Acetyl-CoA Carboxylase alpha (ACACA) (pSer79) antibody

Details for Product No. ABIN649247
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Antigen
Synonyms AT-ACC1, EMB22, EMBRYO DEFECTIVE 22, GK, GURKE, PAS3, PASTICCINO 3, acetyl-CoA carboxylase 1, ACAC, ACACAD, ACC, ACC1, ACCA, Acac, A530025K05Rik, Acc1, Gm738
Epitope
pSer79
(27), (20), (17), (14), (12), (8), (7), (3), (2), (2), (2), (1), (1), (1), (1), (1), (1), (1), (1), (1)
Reactivity
Human
(116), (67), (62), (24), (24), (24), (12), (12), (12), (1)
Host
Rabbit
(114), (7)
Clonality
Monoclonal
Conjugate
Un-conjugated
(5), (5), (5), (4), (4), (4), (4), (4), (4), (4), (4), (1), (1), (1)
Application
Western Blotting (WB)
(80), (43), (40), (35), (19), (6), (3), (2), (2), (1), (1), (1)
Pubmed 3 references available
Quantity 100 μL
Options
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Catalog No. ABIN649247
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Specificity A phospho specific peptide corresponding to residues surrounding serine 79 of human ACC1 was used as an immunogen. This antibody detects ACC1 phosphorylated at serine 79.
Alternative Name Acetyl-CoA1 (ACC1)
Background Acetyl-CoA carboxylase 1 (ACC1) is a biotin dependent lipogenic enzyme that is highly expressed during adipogenesis. ACC1 catalyzes acetyl-CoA carboxylation, producing malonyl-CoA, a metabolite involved in energy homeostasis regulation. Malonyl-CoA is a two carbon donor in the synthesis of long-chain fatty acids and the elongation of fatty acids found in the cystol (1). ACC1 is regulated short-term by citrate, CoA, and palmitoyl-CoA through allosteric interactions. Nutrients and hormones can be both short-term (inducing reversible phosphorylations by such as AMPK at Ser79 and others) and long-term (transcription level regulation) regulators of ACC1 (2). Highly expressed in lipogenic tissues, ACC1 is found in liver, adipose, and lactating mammary gland (3). ACC1 has been implicated as a target in the development of anti-obesity drugs (4).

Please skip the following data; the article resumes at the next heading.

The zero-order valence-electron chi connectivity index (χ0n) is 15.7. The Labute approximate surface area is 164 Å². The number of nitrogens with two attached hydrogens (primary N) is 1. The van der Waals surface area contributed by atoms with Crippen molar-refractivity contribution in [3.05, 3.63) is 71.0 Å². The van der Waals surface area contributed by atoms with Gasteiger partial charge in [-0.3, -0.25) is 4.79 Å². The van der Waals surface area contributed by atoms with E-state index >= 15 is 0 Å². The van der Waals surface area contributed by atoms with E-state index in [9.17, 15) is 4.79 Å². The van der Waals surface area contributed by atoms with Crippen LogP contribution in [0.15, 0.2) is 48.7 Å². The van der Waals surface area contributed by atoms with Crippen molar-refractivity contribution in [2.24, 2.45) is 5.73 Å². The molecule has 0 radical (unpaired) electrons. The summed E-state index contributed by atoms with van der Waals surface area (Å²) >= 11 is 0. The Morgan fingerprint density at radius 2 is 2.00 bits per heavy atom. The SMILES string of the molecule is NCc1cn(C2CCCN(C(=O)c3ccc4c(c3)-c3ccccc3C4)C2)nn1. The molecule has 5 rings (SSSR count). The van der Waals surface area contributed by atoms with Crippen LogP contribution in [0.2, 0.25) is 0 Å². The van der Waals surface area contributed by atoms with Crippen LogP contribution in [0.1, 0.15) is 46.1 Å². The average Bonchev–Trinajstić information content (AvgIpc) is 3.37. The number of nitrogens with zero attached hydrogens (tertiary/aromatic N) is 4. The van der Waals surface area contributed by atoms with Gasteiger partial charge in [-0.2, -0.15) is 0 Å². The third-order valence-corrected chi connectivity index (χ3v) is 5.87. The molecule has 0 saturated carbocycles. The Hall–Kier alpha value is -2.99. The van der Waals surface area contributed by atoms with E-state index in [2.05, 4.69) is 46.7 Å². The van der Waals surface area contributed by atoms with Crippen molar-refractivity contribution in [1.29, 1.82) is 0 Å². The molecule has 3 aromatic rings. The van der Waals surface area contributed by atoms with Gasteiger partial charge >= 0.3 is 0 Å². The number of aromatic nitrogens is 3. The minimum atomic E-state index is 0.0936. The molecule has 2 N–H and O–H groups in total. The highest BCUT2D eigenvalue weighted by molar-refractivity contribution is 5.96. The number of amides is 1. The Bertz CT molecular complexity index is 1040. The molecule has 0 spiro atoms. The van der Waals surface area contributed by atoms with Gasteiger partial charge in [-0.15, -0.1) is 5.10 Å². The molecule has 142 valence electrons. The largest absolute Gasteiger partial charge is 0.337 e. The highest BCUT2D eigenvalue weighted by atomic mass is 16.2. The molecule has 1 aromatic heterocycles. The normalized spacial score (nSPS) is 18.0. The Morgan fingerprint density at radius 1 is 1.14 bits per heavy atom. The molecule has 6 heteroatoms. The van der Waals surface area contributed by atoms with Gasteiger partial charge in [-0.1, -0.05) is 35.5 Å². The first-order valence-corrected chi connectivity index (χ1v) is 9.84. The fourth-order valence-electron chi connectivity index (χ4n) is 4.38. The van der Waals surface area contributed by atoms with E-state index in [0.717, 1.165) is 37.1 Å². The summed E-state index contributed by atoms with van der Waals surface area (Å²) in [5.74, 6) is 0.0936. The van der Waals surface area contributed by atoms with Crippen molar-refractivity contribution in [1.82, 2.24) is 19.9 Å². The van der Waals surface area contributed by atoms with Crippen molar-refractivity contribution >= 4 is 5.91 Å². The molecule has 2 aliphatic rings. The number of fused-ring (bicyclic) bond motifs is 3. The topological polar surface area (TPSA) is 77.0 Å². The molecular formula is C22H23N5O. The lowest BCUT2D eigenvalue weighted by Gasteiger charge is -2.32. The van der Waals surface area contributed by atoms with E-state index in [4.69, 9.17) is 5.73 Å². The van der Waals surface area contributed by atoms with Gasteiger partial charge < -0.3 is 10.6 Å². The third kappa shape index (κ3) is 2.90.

Synonyms: ACACA, ACAC, ACC1, ACCA, Biotin carboxylase, ACC-alpha
Molecular Weight 280 kDA
Gene ID 31
UniProt Q13085
Research Area Signaling, Phospho-specific antibodies, Protein Modifications, Chromatin, Metabolism, Cell Structure
Application Notes The suggested dilution is: WB: = 1:10000-50000
Comment

Background: Acetyl-CoA carboxylase 1 (ACC1) is a biotin dependent lipogenic enzyme that is highly expressed during adipogenesis. ACC1 catalyzes acetyl-CoA carboxylation, producing malonyl-CoA, a metabolite involved in energy homeostasis regulation. Malonyl-CoA is a two carbon donor in the synthesis of long-chain fatty acids and the elongation of fatty acids found in the cystol (1). ACC1 is regulated short-term by citrate, CoA, and palmitoyl-CoA through allosteric interactions. Nutrients and hormones can be both short-term (inducing reversible phosphorylations by such as AMPK at Ser79 and others) and long-term (transcription level regulation) regulators of ACC1 (2). Highly expressed in lipogenic tissues, ACC1 is found in liver, adipose, and lactating mammary gland (3). ACC1 has been implicated as a target in the development of anti-obesity drugs (4).

Restrictions For Research Use only
Format Liquid
Buffer 50 mM Tris-Glycine (pH 7.4), 0.15 M NaCl, 40% Glycerol, 0.01% sodium azide and 0.05% BSA.
Preservative Sodium azide
Precaution of Use This product contains sodium azide: a POISONOUS AND HAZARDOUS SUBSTANCE which should be handled by trained staff only.
Storage -20 °C
Storage Comment Acetyl-CoA1 (ACC1) Antibody Phospho-pS79 can be stored at -20°C for up to 12 months from time of receipt.
Expiry Date 12 months
Background publications Wakil, Stoops, Joshi: "Fatty acid synthesis and its regulation." in: Annual review of biochemistry, Vol. 52, pp. 537-79, 1983 (PubMed).

Abu-Elheiga, Matzuk, Abo-Hashema et al.: "Continuous fatty acid oxidation and reduced fat storage in mice lacking acetyl-CoA carboxylase 2." in: Science (New York, N.Y.), Vol. 291, Issue 5513, pp. 2613-6, 2001 (PubMed).

Mao, Chirala, Wakil: "Human acetyl-CoA carboxylase 1 gene: presence of three promoters and heterogeneity at the 5'-untranslated mRNA region." in: Proceedings of the National Academy of Sciences of the United States of America, Vol. 100, Issue 13, pp. 7515-20, 2003 (PubMed).

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